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Abuse is not a zero-sum game! The case for zero tolerance of match official physical and verbal abuse

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Emergent research has investigated the impact of abuse on the decision of match officials to leave their sport. The existing literature is largely descriptive and qualitative. Based on large surveys of football referees in France and the Netherlands, this paper investigates the factors that are associated with the verbal and physical abuse of the referees and also the association of this abuse with the intentions of referees to quit officiating. The associations are investigated by estimating the marginal effects from bivariate probit and probit models respectively. Bivariate probit estimation reveals a strong correlation between each form of abuse. Both, unsurprisingly, are also positively associated with years of experience of referees. Probit estimation reveals that both forms of abuse as well as intimidation from refereeing certain teams are associated with an increased consideration of referees to quit. As increased intention to quit is also associated with the experience of the referee it is likely that the effect of abuse on referee considerations of quitting increase through time. The main conclusions are that the alternative forms of abuse are not zero-sum and both should be targeted by governing bodies to reduce the decline in number of football referees. The data show that support of referees, for example through mentoring, can offset stated intentions to quit.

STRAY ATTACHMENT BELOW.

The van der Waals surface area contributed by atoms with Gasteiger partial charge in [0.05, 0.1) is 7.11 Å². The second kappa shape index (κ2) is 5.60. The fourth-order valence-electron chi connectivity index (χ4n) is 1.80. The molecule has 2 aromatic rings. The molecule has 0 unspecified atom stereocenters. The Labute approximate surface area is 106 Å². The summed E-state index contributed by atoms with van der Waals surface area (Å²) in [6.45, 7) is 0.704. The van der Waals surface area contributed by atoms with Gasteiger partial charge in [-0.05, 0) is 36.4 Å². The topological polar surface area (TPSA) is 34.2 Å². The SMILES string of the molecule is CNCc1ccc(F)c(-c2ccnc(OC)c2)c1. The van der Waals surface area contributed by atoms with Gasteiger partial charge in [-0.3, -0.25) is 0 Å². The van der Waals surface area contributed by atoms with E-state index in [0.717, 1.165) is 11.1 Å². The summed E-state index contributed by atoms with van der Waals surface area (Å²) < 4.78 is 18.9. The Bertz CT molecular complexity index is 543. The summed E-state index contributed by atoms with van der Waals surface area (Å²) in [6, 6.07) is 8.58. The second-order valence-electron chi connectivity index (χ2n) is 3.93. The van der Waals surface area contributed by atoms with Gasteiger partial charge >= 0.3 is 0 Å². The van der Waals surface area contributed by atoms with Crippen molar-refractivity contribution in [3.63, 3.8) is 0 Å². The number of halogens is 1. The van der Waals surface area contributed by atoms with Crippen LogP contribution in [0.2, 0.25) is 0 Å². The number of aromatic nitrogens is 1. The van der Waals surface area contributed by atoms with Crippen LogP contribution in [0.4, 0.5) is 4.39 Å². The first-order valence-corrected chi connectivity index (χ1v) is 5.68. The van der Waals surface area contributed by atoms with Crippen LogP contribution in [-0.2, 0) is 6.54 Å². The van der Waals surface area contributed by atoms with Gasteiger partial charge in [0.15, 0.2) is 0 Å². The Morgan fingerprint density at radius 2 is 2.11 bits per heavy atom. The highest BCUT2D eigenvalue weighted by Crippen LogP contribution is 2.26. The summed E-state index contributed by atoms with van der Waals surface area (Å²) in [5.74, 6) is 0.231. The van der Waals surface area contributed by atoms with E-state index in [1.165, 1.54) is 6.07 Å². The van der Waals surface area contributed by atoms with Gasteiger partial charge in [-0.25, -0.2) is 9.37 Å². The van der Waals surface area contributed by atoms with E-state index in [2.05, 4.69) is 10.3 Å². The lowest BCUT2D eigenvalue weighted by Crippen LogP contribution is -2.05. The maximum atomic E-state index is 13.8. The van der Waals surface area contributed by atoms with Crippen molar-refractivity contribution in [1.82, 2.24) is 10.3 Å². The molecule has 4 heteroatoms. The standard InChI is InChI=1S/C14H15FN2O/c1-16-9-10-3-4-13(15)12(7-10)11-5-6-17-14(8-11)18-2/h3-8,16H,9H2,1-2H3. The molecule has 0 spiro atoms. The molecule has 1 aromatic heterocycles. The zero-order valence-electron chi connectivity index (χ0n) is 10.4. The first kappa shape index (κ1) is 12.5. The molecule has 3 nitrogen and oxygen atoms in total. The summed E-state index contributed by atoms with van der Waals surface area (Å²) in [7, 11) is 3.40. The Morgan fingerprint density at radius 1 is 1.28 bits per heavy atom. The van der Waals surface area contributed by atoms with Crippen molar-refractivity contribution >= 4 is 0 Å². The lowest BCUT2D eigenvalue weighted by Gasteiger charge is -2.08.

Original languageEnglish
JournalEuropean Journal of Sport Science
Publication statusAccepted for publication - 19 Jan 2021

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  • Abuse is not a Zero-Sum Game

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    Accepted author manuscript (Post-print), 264 KB, PDF document

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